“Our policy on this issue has been clear,” Marie Harf said. “Iraq’s energy resources belong to all of the Iraqi people. These questions should be resolved in a manner consistent with the Iraqi constitution.”
WASHINGTON DC—Deputy Spokesperson for the US State Department, Marie Harf, said on Thursday that the United States doesn’t have a ban on oil sales from any part of Iraq and that Iraqis have to come to an agreement on energy issues to avoid “any legal ramifications”.
“There is no US ban on the transfer or sale of oil originated from any part of Iraq,” Harf told Namo Abdulla, Rudaw’s Washington correspondent.
“Our policy on this issue has been clear,” Harf added. “Iraq’s energy resources belong to all of the Iraqi people. These questions should be resolved in a manner consistent with the Iraqi constitution.”
These comments resonated with a statement by federal magistrate Nancy K. Johnson who said on Wednesday that the dispute over a ship carrying Kurdish oil and currently offshore Texas should be resolved in Iraq between the Iraqi government and the Kurdistan autonomous region.
On Monday, the judge issued an order for US Marshals to seize the one million barrels of crude from the United Kalavrvta, but later decided that was not enforceable.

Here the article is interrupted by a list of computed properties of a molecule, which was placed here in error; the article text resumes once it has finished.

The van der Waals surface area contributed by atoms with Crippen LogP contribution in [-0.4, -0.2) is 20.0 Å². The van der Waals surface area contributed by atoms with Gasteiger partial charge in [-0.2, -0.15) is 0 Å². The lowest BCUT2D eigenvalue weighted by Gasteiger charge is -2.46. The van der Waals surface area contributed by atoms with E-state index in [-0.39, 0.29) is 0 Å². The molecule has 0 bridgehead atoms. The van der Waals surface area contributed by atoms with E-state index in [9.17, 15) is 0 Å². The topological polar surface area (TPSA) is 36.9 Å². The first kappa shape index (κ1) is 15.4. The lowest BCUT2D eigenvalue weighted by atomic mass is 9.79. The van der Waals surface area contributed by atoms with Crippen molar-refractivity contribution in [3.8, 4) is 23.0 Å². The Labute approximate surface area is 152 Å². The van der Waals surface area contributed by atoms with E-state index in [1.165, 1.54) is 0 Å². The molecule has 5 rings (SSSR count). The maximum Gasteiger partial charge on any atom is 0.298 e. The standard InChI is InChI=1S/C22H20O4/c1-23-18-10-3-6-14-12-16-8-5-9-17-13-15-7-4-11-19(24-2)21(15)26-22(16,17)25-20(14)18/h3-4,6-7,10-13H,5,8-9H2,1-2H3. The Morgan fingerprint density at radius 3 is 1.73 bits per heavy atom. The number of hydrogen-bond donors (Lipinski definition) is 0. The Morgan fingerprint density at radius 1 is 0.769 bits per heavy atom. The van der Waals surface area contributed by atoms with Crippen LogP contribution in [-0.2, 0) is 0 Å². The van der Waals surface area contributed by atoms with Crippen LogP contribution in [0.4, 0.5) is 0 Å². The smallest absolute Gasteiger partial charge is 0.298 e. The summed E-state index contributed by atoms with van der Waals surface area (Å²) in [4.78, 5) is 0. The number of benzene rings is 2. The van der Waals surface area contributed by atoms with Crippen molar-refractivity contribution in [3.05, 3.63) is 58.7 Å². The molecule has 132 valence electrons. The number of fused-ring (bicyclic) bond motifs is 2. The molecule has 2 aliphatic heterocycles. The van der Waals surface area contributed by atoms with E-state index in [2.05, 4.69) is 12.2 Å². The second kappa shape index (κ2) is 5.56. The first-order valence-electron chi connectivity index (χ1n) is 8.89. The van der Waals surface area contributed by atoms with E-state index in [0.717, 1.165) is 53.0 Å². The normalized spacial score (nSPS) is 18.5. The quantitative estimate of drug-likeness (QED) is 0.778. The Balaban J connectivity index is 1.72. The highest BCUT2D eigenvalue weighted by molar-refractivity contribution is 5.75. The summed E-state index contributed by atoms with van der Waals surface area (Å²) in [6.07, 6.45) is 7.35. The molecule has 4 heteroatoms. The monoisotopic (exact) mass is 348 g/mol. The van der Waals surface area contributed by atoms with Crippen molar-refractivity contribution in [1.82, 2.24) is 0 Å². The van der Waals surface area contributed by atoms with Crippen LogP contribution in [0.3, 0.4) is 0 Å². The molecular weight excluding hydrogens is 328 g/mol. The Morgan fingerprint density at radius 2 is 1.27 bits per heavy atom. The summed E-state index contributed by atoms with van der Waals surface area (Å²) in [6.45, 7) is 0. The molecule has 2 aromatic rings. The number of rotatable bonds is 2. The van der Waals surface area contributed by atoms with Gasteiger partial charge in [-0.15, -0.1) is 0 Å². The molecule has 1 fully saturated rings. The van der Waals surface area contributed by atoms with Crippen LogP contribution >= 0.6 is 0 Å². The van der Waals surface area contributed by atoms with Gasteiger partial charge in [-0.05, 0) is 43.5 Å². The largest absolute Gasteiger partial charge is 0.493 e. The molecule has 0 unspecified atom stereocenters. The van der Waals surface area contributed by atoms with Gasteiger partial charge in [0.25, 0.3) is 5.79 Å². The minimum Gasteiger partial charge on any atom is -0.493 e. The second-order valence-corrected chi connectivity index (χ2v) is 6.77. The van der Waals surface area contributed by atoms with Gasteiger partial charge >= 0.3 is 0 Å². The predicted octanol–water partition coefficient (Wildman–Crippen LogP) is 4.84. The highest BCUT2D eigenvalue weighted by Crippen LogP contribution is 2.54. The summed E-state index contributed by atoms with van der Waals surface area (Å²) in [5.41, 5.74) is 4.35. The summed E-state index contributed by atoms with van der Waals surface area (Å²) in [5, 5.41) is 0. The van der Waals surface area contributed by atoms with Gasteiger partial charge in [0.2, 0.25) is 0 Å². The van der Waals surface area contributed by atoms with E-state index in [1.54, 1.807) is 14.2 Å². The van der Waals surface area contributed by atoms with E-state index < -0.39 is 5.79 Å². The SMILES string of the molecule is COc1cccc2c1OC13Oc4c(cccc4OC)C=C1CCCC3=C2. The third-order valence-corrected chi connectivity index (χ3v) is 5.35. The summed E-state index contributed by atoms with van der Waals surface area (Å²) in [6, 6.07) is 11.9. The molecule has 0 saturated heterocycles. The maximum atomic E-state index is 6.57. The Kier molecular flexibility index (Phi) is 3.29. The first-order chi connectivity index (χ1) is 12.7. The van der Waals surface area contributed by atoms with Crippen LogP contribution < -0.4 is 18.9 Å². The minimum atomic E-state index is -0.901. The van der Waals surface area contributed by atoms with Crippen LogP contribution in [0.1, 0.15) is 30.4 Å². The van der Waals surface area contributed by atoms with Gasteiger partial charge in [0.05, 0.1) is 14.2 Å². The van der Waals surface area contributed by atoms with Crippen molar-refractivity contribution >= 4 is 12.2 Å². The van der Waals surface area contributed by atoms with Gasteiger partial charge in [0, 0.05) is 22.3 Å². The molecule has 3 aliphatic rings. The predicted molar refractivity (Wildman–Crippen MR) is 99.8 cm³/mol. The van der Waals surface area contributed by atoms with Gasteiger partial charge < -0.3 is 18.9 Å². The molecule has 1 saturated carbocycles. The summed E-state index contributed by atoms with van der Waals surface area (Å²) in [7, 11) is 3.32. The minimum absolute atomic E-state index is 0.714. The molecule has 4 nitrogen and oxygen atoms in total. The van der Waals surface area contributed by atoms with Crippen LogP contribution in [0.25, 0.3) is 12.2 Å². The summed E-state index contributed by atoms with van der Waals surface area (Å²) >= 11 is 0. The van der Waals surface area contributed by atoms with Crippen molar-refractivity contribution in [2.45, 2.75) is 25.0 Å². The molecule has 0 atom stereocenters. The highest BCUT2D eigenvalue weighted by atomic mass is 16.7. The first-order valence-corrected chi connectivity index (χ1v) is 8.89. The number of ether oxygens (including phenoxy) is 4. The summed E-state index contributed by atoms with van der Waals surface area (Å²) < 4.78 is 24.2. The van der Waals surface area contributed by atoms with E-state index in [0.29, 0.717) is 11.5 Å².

In response to another journalist who said if the Kurdish oil doesn’t go through the central government it would be considered illegal, Harf said, “This is not a legal issue, it is a policy issue.”
“The US has told different parties in Iraq that if they attempt to do things that we have seen recently, there could be legal ramifications,” she added.
For their part, Kurdish authorities stress that their oil exports is legal and consistent with the Iraqi constitution.
Kurdistan Region’s Minister of Natural Resources Ashti Hawrami said on Wednesday that the Kurdistan Regional Government (KRG) has misrepresented the case of Kurdistan’s oil shipment to the authorities in Texas.
“The KRG’s lawyers sent a letter to a court in Texas to explain the misrepresentations of the Iraqi federal government,” said Hawrami in a statement on the KRG website.
“The Iraqi federal government has petitioned a Texas court for an order to seize crude oil legally produced, exported, and sold by the KRG in accordance with the Iraqi constitution and law. The letter indicates the possibility of massive counterclaims against the federal government,” he said.
Hawrami said that the Iraqi government is trying to manipulate the law regarding Kurdistan’s right to export its oil.
“The federal government of Iraq is trying to achieve in foreign courts and in the Iraqi Supreme Court what is denied to the federal government by the Iraqi constitution,” Hawrami said.